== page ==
Division of Energy Employees Occupational Illness Compensation (DEEOIC)
Claims for Compensation
Below are the head notes for the FAB decisions and orders relating to the topic heading, Claims for Compensation. The head notes are grouped under the following subheadings: Development of, Filing, Non-claiming individuals, Waiver, and Withdrawal of claim. To view a particular decision or order in its entirety, click on the hyperlink for that decision or order at the end of the head note.
- The district office and FAB are bound by the policies and procedures in place at the time a claim is adjudicated and are required to review such a claim in light of those policies. EEOICPA Fin. Dec. No. 30568-2005 (Depít of Labor, September 16, 2005).
- Any written communication that requests benefits under the Act will be considered a claim, including new medical evidence submitted for review while a case is at the FAB. EEOICPA Fin. Dec. No. 62339-2005 (Depít of Labor, November 18, 2005).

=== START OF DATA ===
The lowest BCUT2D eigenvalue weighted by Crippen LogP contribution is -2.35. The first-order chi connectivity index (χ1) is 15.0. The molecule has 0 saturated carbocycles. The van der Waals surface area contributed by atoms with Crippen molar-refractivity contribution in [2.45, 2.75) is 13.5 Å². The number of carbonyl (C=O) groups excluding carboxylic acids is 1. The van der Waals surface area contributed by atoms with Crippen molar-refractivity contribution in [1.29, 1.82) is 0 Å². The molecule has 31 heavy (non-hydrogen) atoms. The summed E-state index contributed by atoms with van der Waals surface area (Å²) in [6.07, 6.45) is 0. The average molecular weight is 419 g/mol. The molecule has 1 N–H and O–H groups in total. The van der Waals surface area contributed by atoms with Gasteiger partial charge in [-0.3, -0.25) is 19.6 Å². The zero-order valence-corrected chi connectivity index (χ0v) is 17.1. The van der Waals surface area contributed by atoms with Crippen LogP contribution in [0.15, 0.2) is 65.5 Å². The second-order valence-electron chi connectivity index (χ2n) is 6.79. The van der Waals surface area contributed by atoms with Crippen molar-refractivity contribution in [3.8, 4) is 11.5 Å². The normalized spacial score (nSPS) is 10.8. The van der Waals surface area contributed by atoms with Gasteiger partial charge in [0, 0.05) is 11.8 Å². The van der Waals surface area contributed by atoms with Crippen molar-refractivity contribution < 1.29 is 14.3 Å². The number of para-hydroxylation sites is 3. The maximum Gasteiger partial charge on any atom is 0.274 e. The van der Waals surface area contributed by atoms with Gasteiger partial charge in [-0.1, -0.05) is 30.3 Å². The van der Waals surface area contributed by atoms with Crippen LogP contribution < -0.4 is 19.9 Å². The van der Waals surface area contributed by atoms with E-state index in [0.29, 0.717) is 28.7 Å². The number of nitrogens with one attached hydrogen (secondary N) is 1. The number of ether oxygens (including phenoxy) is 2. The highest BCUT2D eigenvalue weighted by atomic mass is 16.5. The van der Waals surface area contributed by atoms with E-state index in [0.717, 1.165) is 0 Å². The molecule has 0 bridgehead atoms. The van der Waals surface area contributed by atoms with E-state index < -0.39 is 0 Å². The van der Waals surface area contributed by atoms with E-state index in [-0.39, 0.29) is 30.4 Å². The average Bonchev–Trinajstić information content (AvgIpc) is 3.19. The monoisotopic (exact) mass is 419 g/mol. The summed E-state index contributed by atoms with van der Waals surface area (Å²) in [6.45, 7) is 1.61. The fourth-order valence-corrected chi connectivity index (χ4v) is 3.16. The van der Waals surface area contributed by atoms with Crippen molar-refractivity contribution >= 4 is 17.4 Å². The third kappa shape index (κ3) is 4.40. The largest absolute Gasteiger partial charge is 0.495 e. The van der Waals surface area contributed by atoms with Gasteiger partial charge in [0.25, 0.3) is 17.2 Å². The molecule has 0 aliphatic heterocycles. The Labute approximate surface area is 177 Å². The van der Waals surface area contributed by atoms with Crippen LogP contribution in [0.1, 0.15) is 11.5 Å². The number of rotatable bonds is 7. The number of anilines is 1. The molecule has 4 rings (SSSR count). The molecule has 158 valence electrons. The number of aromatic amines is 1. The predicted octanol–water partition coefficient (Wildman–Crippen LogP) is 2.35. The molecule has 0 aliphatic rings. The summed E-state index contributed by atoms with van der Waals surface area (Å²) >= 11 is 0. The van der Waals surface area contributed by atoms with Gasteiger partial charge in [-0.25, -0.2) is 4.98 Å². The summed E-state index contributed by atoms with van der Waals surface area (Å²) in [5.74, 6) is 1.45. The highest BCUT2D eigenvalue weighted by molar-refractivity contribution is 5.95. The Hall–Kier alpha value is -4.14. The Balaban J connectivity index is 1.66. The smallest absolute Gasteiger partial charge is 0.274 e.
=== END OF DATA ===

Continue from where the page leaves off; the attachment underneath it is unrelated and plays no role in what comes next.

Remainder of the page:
- The share of compensation for a potentially eligible survivor who did not claim his portion of the award must remain in the EEOICPA fund. EEOICPA Fin. Dec. No. 47856-2005 (Depít of Labor, July 21, 2005).
- Surviving spouse with a valid claim under the Act is not bound by an otherwise legally valid agreement, such as a prenuptial agreement, in which she promised to forego that award. EEOICPA Fin. Dec. No. 44377-2004 (Depít of Labor, October 6, 2005).
- The anti-alienation provision of ß 7385f(a), which provides that no claim cognizable under EEOICPA may be assigned or transferred, prohibits a claimant from waiving any interest in or entitlement to survivor benefits, including by means of a prenuptial agreement. EEOICPA Fin. Dec. No. 55875-2004 (Depít of Labor, November 15, 2005).
- The EEOICPA regulations provide that a survivor may withdraw his or her claim by so requesting in writing to OWCP at any time prior to OWCPís determination regarding the survivorís eligibility for benefits. There is no provision, however, permitting a survivor to withdraw a claim previously filed by an employee. Therefore, where employee had claimed benefits for two types of cancer, but died prior to the issuance of a final decision, the surviving spouse who filed a survivorís claim based only on one cancer could not withdraw the employeeís claim for benefits based on the other cancer and OWCP was bound to determine if the second cancer was an occupational illness for which medical benefits would be payable. EEOICPA Fin. Dec. No. 64180-2005 (Depít of Labor, February 17, 2005).